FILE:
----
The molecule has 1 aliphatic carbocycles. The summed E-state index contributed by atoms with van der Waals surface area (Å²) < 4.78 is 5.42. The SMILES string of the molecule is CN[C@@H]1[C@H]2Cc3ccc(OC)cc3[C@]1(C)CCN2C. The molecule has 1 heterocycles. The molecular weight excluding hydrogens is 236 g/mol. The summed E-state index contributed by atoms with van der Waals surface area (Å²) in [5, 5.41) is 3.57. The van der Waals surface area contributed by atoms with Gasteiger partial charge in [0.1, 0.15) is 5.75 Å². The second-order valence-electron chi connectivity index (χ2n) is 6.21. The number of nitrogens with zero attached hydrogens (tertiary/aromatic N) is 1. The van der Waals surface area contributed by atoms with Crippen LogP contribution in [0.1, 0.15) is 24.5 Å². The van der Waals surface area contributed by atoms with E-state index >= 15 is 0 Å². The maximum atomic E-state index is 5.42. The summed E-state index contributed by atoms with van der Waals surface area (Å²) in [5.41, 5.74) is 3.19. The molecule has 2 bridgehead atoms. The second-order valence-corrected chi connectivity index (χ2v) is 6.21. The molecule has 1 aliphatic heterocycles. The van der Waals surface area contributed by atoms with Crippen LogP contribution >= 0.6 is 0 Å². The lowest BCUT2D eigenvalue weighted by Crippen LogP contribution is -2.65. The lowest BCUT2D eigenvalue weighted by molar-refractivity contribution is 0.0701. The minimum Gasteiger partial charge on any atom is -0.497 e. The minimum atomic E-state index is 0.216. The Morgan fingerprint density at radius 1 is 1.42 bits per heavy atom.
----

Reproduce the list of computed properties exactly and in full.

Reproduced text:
The molecule has 1 aliphatic carbocycles. The summed E-state index contributed by atoms with van der Waals surface area (Å²) < 4.78 is 5.42. The SMILES string of the molecule is CN[C@@H]1[C@H]2Cc3ccc(OC)cc3[C@]1(C)CCN2C. The molecule has 1 heterocycles. The molecular weight excluding hydrogens is 236 g/mol. The summed E-state index contributed by atoms with van der Waals surface area (Å²) in [5, 5.41) is 3.57. The van der Waals surface area contributed by atoms with Gasteiger partial charge in [0.1, 0.15) is 5.75 Å². The second-order valence-electron chi connectivity index (χ2n) is 6.21. The number of nitrogens with zero attached hydrogens (tertiary/aromatic N) is 1. The van der Waals surface area contributed by atoms with Crippen LogP contribution in [0.1, 0.15) is 24.5 Å². The van der Waals surface area contributed by atoms with E-state index >= 15 is 0 Å². The maximum atomic E-state index is 5.42. The summed E-state index contributed by atoms with van der Waals surface area (Å²) in [5.41, 5.74) is 3.19. The molecule has 2 bridgehead atoms. The second-order valence-corrected chi connectivity index (χ2v) is 6.21. The molecule has 1 aliphatic heterocycles. The van der Waals surface area contributed by atoms with Crippen LogP contribution >= 0.6 is 0 Å². The lowest BCUT2D eigenvalue weighted by Crippen LogP contribution is -2.65. The lowest BCUT2D eigenvalue weighted by molar-refractivity contribution is 0.0701. The minimum Gasteiger partial charge on any atom is -0.497 e. The minimum atomic E-state index is 0.216. The Morgan fingerprint density at radius 1 is 1.42 bits per heavy atom.